CV NEWS FEED // Seven-year-old Mary Stegmueller’s twofold dream was to attend a Luke Bryan concert and to meet the musician in person. Last week, her dream came true. But Mary is no ordinary seven-year-old.
As first reported by Denver Catholic, Mary was diagnosed in 2020 at the age of four with Diffuse Intrinsic Pontine Glioma (DIPG), a rare form of cancer with no known treatment.
Most patients with DIPG are given a prognosis of mere weeks, but as a result of a new Car-T cell trial at Stanford University and the prayers and support of her community, Mary will be 34 months past her initial diagnosis in August.
>>>Read the full account of Mary’s journey here.<<<
Mary considers herself Luke Bryan’s number one fan. Since it would have been difficult for her to attend a concert as a member of the general audience, a generous donor secured a private suite for Mary and her family.
Next, Kristin Stegmueller (Mary’s mom) posted on her CaringBridge page about the girl’s dream of meeting Bryan. The Archdiocese of Denver took it from there!
The Archdiocese shared a post of Mary dancing to one of Bryan’s songs, asking the Catholic community to share the post and pray that the singer and his team would hear about Mary.
Social media users did not disappoint.
FOX 31 News soon discovered the story and did a news segment on it the evening before the concert. The day of the concert, Mary’s family received a call from someone at the concert venue letting them know Mary could meet Luke Bryan.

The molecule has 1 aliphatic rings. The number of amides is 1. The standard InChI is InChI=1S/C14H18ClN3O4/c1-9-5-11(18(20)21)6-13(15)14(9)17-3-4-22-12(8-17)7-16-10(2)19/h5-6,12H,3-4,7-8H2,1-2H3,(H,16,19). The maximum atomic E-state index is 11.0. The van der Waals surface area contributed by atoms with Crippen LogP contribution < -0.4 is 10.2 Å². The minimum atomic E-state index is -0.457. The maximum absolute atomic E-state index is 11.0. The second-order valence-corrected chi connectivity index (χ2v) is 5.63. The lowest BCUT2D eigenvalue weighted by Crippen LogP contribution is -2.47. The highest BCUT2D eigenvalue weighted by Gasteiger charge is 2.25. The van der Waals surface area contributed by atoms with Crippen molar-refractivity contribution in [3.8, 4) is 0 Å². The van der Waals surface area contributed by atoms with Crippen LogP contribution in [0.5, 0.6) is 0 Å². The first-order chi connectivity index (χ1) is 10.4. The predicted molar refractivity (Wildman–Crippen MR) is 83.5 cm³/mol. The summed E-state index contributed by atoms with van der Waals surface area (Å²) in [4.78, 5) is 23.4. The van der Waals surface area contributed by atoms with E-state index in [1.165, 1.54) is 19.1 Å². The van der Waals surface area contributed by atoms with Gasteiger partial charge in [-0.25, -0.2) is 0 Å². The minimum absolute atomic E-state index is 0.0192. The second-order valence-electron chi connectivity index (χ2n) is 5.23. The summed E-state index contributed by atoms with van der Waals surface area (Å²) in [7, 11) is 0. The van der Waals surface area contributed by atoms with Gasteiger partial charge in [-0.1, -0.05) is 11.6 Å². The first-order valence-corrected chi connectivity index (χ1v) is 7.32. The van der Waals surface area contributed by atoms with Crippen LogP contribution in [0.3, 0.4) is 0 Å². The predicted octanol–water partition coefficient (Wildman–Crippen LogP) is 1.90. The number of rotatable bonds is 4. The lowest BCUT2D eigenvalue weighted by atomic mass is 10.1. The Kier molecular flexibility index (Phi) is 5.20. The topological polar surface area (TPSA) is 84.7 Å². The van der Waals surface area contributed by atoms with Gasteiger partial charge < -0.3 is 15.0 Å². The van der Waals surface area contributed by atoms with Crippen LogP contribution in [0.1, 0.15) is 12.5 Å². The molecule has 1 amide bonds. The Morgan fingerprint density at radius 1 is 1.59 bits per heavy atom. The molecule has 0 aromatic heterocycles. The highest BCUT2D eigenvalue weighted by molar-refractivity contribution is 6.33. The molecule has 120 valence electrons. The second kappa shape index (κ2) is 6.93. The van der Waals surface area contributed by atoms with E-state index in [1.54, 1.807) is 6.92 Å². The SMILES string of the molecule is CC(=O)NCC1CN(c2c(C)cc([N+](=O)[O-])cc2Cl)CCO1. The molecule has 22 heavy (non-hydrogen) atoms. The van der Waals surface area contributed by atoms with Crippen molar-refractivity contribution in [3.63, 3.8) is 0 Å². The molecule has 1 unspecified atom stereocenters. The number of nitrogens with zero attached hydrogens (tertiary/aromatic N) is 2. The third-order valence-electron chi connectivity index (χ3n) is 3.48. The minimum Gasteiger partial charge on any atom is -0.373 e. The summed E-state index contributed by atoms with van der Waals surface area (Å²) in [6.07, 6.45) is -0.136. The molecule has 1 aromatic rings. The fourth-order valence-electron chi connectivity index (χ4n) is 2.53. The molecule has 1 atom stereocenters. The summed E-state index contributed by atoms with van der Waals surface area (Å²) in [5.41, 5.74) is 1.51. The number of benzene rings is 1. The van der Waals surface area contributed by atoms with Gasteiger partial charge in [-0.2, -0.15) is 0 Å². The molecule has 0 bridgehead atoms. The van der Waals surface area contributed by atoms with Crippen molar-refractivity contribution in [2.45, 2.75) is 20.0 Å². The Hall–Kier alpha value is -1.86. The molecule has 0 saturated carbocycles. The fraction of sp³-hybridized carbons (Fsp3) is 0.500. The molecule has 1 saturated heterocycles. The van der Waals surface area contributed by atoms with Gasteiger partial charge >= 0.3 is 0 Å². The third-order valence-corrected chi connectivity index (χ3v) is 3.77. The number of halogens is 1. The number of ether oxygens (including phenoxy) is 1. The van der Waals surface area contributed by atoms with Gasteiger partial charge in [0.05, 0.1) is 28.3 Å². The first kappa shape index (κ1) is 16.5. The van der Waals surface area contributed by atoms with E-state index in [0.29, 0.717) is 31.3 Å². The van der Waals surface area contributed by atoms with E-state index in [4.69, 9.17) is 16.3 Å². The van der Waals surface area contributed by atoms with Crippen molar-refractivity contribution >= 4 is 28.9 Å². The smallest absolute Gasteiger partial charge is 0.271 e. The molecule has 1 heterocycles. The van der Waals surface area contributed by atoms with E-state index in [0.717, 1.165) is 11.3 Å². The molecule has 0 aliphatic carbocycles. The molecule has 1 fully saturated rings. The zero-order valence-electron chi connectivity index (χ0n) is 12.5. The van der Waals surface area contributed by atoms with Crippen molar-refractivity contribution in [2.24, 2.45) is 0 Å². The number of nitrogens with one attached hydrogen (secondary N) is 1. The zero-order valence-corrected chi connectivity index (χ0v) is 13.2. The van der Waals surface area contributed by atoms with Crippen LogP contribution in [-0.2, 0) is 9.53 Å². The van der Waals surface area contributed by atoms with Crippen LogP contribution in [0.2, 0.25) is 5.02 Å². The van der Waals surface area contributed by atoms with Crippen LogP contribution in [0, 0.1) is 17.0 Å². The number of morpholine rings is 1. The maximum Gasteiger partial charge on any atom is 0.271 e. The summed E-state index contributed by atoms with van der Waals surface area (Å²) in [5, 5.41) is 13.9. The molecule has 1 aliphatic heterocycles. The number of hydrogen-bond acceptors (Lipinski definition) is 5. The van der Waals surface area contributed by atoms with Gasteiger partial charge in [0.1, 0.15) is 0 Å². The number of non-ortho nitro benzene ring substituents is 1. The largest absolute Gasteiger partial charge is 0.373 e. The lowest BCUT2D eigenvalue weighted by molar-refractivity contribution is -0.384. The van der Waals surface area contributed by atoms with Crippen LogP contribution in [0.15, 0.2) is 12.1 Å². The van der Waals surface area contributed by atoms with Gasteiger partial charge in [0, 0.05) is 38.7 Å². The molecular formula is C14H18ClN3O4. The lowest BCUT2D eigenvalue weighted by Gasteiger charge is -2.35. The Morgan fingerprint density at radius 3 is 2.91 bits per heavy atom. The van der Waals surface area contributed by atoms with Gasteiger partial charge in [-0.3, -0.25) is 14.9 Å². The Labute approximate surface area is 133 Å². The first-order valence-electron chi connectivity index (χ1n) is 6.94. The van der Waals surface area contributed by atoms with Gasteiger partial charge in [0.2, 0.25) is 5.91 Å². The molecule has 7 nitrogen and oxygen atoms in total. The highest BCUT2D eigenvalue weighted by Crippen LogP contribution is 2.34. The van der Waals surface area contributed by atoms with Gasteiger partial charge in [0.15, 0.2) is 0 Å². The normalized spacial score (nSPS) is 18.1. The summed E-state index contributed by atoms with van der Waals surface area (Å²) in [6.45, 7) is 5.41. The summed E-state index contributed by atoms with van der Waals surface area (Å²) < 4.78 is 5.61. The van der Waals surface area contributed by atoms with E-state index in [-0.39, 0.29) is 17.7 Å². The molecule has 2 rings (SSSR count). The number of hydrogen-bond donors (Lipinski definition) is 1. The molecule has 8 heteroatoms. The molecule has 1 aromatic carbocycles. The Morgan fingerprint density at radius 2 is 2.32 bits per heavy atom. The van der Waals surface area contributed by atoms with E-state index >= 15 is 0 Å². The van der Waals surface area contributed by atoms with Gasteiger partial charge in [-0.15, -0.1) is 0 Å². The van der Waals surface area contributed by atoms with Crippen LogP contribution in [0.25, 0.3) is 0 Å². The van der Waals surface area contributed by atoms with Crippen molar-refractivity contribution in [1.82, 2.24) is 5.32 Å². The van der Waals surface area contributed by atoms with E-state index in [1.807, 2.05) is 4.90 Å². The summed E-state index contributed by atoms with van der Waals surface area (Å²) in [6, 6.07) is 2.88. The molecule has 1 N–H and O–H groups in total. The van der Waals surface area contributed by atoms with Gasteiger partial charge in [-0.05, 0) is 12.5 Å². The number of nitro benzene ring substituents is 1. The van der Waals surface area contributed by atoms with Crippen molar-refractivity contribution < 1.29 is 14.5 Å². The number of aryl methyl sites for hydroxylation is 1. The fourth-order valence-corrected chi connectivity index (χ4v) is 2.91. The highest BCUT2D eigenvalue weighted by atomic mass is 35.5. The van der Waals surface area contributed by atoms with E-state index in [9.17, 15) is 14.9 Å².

Just before Bryan started his show, Mary was brought backstage where they were able to visit.
The week following the concert, Mary began her 45th session of radiation.
The Stegmueller family hopes that, through Mary’s story, they will be able to raise awareness about this rare but deadly disease. About 300 children are diagnosed with DIPG every year and only 10% of patients survive past two years.
Only 4% of cancer-related federal funding goes toward pediatrics and only a fraction of that goes to DIPG, which is the most fatal cancer there is. There is not a lot of money even for research.
Kristin Stegmueller spoke about the weekly anointing Mary receives, in addition to the role prayer has played throughout their family’s journey.
“Our friends have reached out to several different monasteries internationally. We have so many people behind us praying for us, and it means so much just to know we have that support and the prayers of others going up,” Stegmueller said:
Doctors and medicine are necessary, but the spiritual component is needed for strength, too. Whenever we get a card that someone is offering a Mass, it means so much. It means not only that people are remembering her and caring for her, but also that people are offering whatever they can to help.
Mary’s story serves as a good reminder of the effectiveness of prayer, and the power we have to help those most in need in our local communities.